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THE BIRDS by Aristophanes, Part 11

That is soon done; my name is Pithetaerus, and his, Euelpides,
of the deme Crioa.
Good! and good luck to you.
We accept the omen.
Come in here.
Very well, you are the one who must lead us and introduce us.
Come then.
(He starts to fly away.)
PITHETAERUS (stopping himself)
Oh! my god! do come back here. Hi! tell us how we are to follow
you. You can fly, but we cannot.
Well, well.
Remember Aesop's fables. It is told there that the fox fared
very badly, because he had made an alliance with the eagle.
Be at ease. You shall eat a certain root and wings will grow on
your shoulders.
Then let us enter. Xanthias and Manodorus, pick up our baggage.
Hi! Epops! do you hear me?
What's the matter?
Take them off to dine well and call your mate, the melodious
Procne, whose songs are worthy of the Muses; she will delight our
leisure moments.
Oh! I conjure you, accede to their wish; for this delightful
bird will leave her rushes at the sound of your voice; for the sake of
the gods, let her come here, so that we may contemplate the
Let is be as you desire. Come forth, Procne, show yourself to
these strangers.
(PROCNE appears; she resembles a young flute-girl.)
Oh! great Zeus! what a beautiful little bird! what a dainty
form! what brilliant plumage! Do you know how dearly I should like
to get between her thighs?
She is dazzling all over with gold, like a young girl. Oh! how I
should like to kiss her!
Why, wretched man, she has two little sharp points on her beak!
I would treat her like an egg, the shell of which we remove before
eating it; I would take off her mask and then kiss her pretty face.
Let us go in.
Lead the way, and may success attend us.
(EPOPS goes into the thicket, followed by PITHETAERUS and
CHORUS (singing)
Lovable golden bird, whom I cherish above all others, you, whom
I associate with all my songs, nightingale, you have come, you have
come, to show yourself to me and to charm me with your notes. Come,
you, who play spring melodies upon the harmonious flute, lead off
our anapests.
(The CHORUS turns and faces the audience.)
Weak mortals, chained to the earth, creatures of clay as frail
as the foliage of the woods, you unfortunate race, whose life is but
darkness, as unreal as a shadow, the illusion of a dream, hearken to
us, who are immortal beings, ethereal, ever young and occupied with
eternal thoughts, for we shall teach you about all celestial
matters; you shall know thoroughly what is the nature of the birds,
what the origin of the gods, of the rivers, of Erebus, and Chaos;
thanks to us, even Prodicus will envy you your knowledge.
At the beginning there was only Chaos, Night, dark Erebus, and
deep Tartarus. Earth, the air and heaven had no existence. Firstly,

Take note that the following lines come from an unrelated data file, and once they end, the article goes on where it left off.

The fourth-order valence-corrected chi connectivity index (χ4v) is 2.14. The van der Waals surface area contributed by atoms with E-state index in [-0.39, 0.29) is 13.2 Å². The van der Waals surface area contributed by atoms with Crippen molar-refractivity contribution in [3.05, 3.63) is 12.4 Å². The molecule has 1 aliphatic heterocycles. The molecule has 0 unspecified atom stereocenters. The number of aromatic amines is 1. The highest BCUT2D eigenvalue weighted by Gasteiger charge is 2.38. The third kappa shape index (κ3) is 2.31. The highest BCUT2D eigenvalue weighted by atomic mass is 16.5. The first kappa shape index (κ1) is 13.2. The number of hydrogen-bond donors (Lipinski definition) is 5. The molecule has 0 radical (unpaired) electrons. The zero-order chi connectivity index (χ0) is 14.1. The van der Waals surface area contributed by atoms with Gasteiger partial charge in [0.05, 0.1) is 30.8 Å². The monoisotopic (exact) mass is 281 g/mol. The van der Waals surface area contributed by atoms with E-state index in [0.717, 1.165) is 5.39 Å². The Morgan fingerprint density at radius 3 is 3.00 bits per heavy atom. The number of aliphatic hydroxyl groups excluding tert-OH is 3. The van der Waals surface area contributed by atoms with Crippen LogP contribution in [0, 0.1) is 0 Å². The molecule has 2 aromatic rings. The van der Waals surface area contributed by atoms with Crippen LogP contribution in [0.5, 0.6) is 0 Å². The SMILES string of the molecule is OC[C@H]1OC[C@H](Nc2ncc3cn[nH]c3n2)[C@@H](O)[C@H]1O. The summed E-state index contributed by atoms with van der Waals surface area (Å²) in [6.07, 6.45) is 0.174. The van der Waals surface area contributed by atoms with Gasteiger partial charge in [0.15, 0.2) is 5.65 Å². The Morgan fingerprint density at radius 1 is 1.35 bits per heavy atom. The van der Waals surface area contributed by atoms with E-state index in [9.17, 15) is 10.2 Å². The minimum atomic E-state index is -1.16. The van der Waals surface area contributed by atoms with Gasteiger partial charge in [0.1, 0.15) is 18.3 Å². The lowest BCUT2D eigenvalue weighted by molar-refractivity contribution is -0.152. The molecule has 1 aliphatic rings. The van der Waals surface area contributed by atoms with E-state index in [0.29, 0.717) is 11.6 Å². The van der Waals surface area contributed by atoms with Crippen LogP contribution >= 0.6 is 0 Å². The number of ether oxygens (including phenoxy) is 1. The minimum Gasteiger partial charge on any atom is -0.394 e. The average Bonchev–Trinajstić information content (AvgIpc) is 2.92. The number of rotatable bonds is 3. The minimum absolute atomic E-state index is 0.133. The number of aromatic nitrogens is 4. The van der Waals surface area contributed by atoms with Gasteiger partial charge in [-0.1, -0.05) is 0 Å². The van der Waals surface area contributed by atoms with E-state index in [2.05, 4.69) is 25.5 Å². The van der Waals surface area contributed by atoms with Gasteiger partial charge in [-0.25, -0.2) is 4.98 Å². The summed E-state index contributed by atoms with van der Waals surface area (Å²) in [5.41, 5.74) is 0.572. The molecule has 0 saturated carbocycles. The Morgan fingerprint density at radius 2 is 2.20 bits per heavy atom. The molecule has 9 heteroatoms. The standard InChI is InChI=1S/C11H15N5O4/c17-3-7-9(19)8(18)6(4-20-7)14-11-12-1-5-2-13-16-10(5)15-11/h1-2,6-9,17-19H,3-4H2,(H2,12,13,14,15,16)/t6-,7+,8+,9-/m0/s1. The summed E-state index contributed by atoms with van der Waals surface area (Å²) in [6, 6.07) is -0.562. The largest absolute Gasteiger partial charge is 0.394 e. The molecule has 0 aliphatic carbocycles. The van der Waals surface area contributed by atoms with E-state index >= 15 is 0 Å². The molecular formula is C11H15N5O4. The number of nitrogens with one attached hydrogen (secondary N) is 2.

black-winged Night laid a germless egg in the bosom of the infinite
deeps of Erebus, and from this, after the revolution of long ages,
sprang the graceful Eros with his glittering golden wings, swift as
the whirlwinds of the tempest. He mated in deep Tartarus with dark
Chaos, winged like himself, and thus hatched forth our race, which was
the first to see the light. That of the Immortals did not exist
until Eros had brought together all the ingredients of the world,
and from their marriage Heaven, Ocean, Earth and the imperishable race
of blessed gods sprang into being. Thus our origin is very much
older than that of the dwellers in Olympus. We are the offspring of
Eros; there are a thousand proofs to show it. We have wings and we
lend assistance to lovers. How many handsome youths, who had sworn
to remain insensible, have opened their thighs because of our power
and have yielded themselves to their lovers when almost at THE END
of their youth, being led away by the gift of a quail, a waterfowl,
a goose, or a cock.
And what important services do not the birds render to mortals!
First of all, they mark the seasons for them, springtime, winter,
and autumn. Does the screaming crane migrate to Libya,-it warns the
husbandman to sow, the pilot to take his ease beside his tiller hung
up in his dwelling, and ORESTES to weave a tunic, so that the rigorous
cold may not drive him any more to strip other folk. When the kite
reappears, he tells of the return of spring and of the period when the
fleece of the sheep must be clipped. Is the swallow in sight? All
hasten to sell their warm tunic and to buy some light clothing. We are
your Ammon, Delphi, Dodona, your Phoebus Apollo. Before undertaking
anything, whether a business transaction, a marriage, or the
purchase of food, you consult the birds by reading the omens, and
you give this name of omen to all signs that tell of the future.
With you a word is an omen, you call a sneeze an omen, a meeting an
omen, an unknown sound an omen, a slave or an ass an omen. Is it not
clear that we are a prophetic Apollo to you? (More and more rapidly
from here on.) If you recognize us as gods, we shall be your
divining Muses, through us you will know the winds and the seasons,
summer, winter, and the temperate months. We shall not withdraw
ourselves to the highest clouds like Zeus, but shall be among you
and shall give to you and to your children and the children of your
children, health and wealth, long life, peace, youth, laughter,
songs and feasts; in short, you will all be so well off, that you will
be weary and cloyed with enjoyment.


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